If the NHS gets staffing right, employees are less likely to burn out and should be able to hold to their values, says Andrew Clements
Following the Francis report, there has been a lot of talk about the values of health professionals, particularly nurses. The Health Education England mandate calls for values-based recruitment in the NHS. Recruiting nurses and midwives with the right values can reasonably be expected to be useful.
When employees’ values match those of their organisation, they are generally happier at work and less likely to quit. When staff are committed to their profession and employer, they tend to be better at their jobs and will go above and beyond the call of duty. Commitment in nurses has been linked to retention.
While there are benefits in recruiting committed and value-driven nurses and midwives, I am not sure the problem facing the NHS is a lack of committed employees. However, I do think commitment offers insight into the problem at hand - and the problem is not people as much as systems.
“Burnout leaves employees feeling cynical, exhausted and disengaged. It is little wonder that burnt-out employees perform poorly at their jobs, and are more likely to quit”
In the work psychology literature, commitment is often seen as a relationship with a target, such as one’s employer or profession. A relationship is based upon exchange - to be committed to work, people generally need to feel supported by their employers. A good deal of research evidence shows such support boosts staff wellbeing. A supportive work environment is therefore a critical factor in employee wellbeing as well as employee performance.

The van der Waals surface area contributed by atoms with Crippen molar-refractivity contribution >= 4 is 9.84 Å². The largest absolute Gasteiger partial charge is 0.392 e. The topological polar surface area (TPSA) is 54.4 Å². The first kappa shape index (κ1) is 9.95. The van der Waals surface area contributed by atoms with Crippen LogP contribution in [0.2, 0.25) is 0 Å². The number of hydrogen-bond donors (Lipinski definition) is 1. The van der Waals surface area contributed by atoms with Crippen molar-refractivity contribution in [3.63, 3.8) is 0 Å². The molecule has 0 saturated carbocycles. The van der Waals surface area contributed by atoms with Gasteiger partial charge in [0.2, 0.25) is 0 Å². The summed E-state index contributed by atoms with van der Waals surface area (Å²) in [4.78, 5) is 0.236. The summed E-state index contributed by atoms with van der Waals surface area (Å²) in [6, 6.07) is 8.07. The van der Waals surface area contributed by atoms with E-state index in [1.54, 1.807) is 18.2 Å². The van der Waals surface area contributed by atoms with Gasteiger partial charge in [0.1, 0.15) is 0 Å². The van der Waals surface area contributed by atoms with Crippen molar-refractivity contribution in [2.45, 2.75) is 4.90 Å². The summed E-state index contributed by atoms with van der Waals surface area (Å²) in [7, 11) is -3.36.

Nurse staffing levels have been raised as a concern by the Royal College of Nursing and others. I wonder how supported nurses, midwives and other health professionals feel.
Low levels of staffing not only threaten patient safety directly but also are likely to foster burnout in nurses and midwives. Burnout leaves employees feeling cynical, exhausted and disengaged. It is little wonder that burnt-out employees perform poorly at their jobs, and are more likely to quit. Burnout is therefore a serious problem for the NHS.
Evidence suggests that nurses have strong values early on in their careers, but find these values thwarted by the organisations that they work within. Recruiting compassionate nurses and midwives then grinding down their values through the working conditions that are prevalent in the NHS is not going to achieve the goal of providing high-quality healthcare.
A report by the Point of Care Foundation published this year indicates that a sizeable proportion of NHS employees are disengaged and do not feel valued. Engaged employees tend to be better performers, so making a demonstration of employee value to the organisation may do much to improve the climate at work. Attention must be directed towards getting the work environment right.
Professional values are important. My concern is that a focus on individual values may be more convenient than addressing systemic issues - such as safe staffing levels - which require an investment of resources. Individuals can be blamed, fired and forgotten, while the work environment remains the same. People must be held responsible for their actions but we do not live sealed away from our environments.
If the NHS gets staffing right, employees are less likely to burn out and should be able to hold to their values better. A supported workforce is one that will perform better, to the benefit of patients and staff alike. It is time to treat the experience of staff as crucial to the NHS strategy, and that means demonstrating commitment to nurses, midwives, and other health professionals.
Andrew Clements is lecturer in organisational psychology at the University of Bedfordshire